Two of Qadhafi's sons proposed that they head a new parliamentary government. The rebels rejected any peace deal that would result in Qadhafi's sons ruling the country. A Transitional National Council spokesman said Qadhafi and his sons have to leave before diplomatic negotiations can take place.

The battlefield situation has not changed.

Coalition Update.

Italy became the third nation to extend diplomatic recognition to the Benghazi government, after France and Qatar.

The Swedes announced they were deploying three fighters to help enforce the no-fly zone.

Ivory Coast/Cote d'Ivoire: Forces loyal to Laurent Gbagbo kidnapped at least two French citizens from the Novotel hotel in the Plateau neighborhood of Abidjan, French media reported. The two French citizens were the director of the hotel and the chairman of the board of directors of the SIFCA agribusiness group. Three other people of unknown nationality were also kidnapped. A French helicopter immediately flew to the scene after the reported attack and kidnapping, but pro-Gbagbo forces had already left with the hostages.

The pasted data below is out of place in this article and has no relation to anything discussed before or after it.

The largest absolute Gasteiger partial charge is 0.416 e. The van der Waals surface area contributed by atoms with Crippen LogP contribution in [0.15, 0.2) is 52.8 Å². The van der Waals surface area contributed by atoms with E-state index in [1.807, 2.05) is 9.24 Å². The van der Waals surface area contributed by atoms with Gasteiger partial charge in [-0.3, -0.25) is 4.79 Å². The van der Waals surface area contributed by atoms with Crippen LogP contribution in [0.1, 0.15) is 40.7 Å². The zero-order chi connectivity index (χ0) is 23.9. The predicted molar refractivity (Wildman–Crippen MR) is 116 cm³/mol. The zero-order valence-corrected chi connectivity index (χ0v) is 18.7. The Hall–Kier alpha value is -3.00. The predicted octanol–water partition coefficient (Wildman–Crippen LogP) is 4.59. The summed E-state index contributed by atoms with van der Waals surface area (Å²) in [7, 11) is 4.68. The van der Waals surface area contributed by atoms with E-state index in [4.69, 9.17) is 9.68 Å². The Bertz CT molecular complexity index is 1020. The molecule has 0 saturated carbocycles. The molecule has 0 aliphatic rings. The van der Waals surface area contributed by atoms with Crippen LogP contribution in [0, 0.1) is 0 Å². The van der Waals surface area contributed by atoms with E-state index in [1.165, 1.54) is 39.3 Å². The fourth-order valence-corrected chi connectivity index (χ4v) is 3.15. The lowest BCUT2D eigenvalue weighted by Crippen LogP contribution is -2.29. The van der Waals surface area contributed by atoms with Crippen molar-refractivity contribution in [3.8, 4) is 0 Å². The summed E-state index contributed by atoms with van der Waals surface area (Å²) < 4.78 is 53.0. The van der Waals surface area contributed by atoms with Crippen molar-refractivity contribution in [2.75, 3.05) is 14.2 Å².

The action by Gbagbo's fighters prompted President Sarkozy to reinforce the French force in Abidjan with another 150 soldiers and to order it to join the UN forces. UN forces immediately began to take action to protect civilians, including attacking military camps for Gbagbo's forces and Gbagbo's residence, which fell.

Comment: Gbagob's hold in Abidjan is weak and probably will not last the next few days. Hundreds, perhaps, thousands, have died in his bid to remain in power.

End of NightWatch for 4 April.